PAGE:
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Guess How One Nation's Army is Fighting Climate Change

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Guess How One Nation's Army is Fighting Climate Change

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Here’s the Norwegian army’s plan to fight climate change: have everybody go meatless once a week.

Norwegian troops will be eating vegetarian meals on Mondays to cut their consumption of ecologically unfriendly foods whose production contributes heavily to global warming. Spokesman Eystein Kvarving says the plan is meant to be “a step to protect our climate” by serving food “that’s respectful of the environment.”

Norway's troops eat 35,000 meals a day. Photo credit: U.S Department of Defense.

Norway’s 10,000 troops eat about 35,000 meals a day, so the army foregoing meat could put a bit of a dent in the country’s overall meat consumption. The army alone consumes about 150 tons of meat a year.

Meat is a staple of most Norwegians’ diet with the average Norwegian eating more than 1,200 animals over the course of their life including 1,147 chickens, 22 sheep, six cattle and 2.6 deer. A 2005 report found that only 1 percent to 2 percent of Norwegians are vegetarian.

The new culinary regimen already has been implemented on Norway’s main bases and will soon be introduced to all units, including those who are overseas; it's hoped that doing so will reduce meat consumption by 330,000 pounds a year. The first Meatless Monday was last week at the Rena military base 90 miles north of Oslo.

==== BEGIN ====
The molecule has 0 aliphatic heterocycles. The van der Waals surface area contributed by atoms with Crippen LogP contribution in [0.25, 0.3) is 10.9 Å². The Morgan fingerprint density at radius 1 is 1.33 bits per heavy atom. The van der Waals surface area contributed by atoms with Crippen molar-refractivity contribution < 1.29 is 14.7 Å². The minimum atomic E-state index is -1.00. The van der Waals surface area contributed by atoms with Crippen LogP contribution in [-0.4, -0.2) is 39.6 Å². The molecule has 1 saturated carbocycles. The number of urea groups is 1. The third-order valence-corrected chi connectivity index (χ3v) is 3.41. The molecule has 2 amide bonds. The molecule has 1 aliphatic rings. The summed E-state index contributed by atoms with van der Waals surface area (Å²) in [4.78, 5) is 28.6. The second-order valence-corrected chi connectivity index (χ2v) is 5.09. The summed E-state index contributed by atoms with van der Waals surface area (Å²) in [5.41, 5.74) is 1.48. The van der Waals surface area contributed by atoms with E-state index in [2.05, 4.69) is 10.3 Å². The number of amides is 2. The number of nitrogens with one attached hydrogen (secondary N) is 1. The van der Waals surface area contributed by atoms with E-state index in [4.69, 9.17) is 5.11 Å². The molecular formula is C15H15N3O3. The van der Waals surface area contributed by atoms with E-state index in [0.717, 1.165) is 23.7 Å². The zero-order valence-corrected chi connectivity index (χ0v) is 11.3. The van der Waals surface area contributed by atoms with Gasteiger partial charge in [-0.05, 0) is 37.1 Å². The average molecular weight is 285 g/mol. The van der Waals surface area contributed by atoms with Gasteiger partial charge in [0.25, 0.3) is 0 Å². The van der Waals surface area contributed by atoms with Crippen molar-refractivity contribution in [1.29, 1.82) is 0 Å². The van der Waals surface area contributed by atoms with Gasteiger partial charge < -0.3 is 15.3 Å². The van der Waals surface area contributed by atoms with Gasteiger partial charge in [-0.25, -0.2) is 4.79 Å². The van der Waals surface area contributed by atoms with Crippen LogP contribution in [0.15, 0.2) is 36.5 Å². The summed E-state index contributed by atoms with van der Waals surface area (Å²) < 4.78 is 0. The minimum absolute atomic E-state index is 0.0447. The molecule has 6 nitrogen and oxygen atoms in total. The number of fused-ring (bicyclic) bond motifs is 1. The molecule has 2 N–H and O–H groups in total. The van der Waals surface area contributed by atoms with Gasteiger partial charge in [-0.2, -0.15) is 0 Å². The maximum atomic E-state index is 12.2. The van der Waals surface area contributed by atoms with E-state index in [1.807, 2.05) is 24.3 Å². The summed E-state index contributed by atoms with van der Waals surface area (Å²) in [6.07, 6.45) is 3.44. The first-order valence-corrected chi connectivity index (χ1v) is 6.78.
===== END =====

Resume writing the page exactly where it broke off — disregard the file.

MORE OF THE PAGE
The response was positive, said Pal Stenberg, a nutritionist and navy commander in charge of the catering division. As he comments, the soldiers “seemed to eat a lot of it until journalists asked, ‘You know it’s not meat in there?’ And then they said, ‘What?’”

Stenberg knows he’s up against a formidable enemy, the belief that eating meat is necessary to develop strength and stamina.

“It seems that people don’t think it’s possible to be an iron man as a vegetarian, it seems like they don’t think a good soldier can be a vegetarian, but we have a lot of soldiers who are vegetarian, so I know it’s possible," he said. "We have to use a lot of effort in communicating both the environmental benefits and the health benefits.”

Stenberg acknowledges that the project could be a failure. For it to work, he says that soldiers must “understand why they should eat more environmentally friendly.”

The Future in Our Hands, which originated in Norway and seeks to safeguard “the environment for future generations and a fair distribution of wealth globally” welcomed the army’s announcement and praised the defense ministry for taking concrete actions to address environmental issues.

Norway’s military has already allotted 15 percent of its catering budget to organic food, in keeping with national standards. Serving vegetarian meals once a week is in many ways the next logical step. Karving emphasizes that the decision to have the army eat vegetarian once a week is strictly in the interest of fighting climate change—not to save money—and being “more ecologically friendly and also healthier.”

The United Nations Food and Agriculture Organization estimates that livestock supply chains account for nearly 15 percent of all greenhouse gas emissions. Imagine if the armed forces of a few more nations emulated Norway’s experiment?

 

 

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